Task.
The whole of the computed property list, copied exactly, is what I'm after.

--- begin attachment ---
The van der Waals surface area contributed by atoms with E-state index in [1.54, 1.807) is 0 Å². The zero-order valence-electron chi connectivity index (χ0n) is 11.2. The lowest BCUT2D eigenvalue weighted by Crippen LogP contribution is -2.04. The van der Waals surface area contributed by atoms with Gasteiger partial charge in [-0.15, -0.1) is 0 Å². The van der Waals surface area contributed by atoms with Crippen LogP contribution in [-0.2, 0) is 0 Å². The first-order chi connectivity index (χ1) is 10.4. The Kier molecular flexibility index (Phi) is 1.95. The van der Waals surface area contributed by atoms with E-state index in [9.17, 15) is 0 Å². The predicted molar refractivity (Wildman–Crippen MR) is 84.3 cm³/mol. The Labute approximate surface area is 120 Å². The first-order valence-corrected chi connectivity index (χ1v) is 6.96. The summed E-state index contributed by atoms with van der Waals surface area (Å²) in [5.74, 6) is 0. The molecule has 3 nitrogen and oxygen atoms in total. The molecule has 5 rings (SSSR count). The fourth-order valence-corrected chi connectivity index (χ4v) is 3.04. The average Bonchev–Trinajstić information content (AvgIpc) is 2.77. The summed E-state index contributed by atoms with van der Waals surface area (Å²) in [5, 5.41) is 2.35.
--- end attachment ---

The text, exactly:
The van der Waals surface area contributed by atoms with E-state index in [1.54, 1.807) is 0 Å². The zero-order valence-electron chi connectivity index (χ0n) is 11.2. The lowest BCUT2D eigenvalue weighted by Crippen LogP contribution is -2.04. The van der Waals surface area contributed by atoms with Gasteiger partial charge in [-0.15, -0.1) is 0 Å². The van der Waals surface area contributed by atoms with Crippen LogP contribution in [-0.2, 0) is 0 Å². The first-order chi connectivity index (χ1) is 10.4. The Kier molecular flexibility index (Phi) is 1.95. The van der Waals surface area contributed by atoms with E-state index in [9.17, 15) is 0 Å². The predicted molar refractivity (Wildman–Crippen MR) is 84.3 cm³/mol. The Labute approximate surface area is 120 Å². The first-order valence-corrected chi connectivity index (χ1v) is 6.96. The summed E-state index contributed by atoms with van der Waals surface area (Å²) in [5.74, 6) is 0. The molecule has 3 nitrogen and oxygen atoms in total. The molecule has 5 rings (SSSR count). The fourth-order valence-corrected chi connectivity index (χ4v) is 3.04. The average Bonchev–Trinajstić information content (AvgIpc) is 2.77. The summed E-state index contributed by atoms with van der Waals surface area (Å²) in [5, 5.41) is 2.35.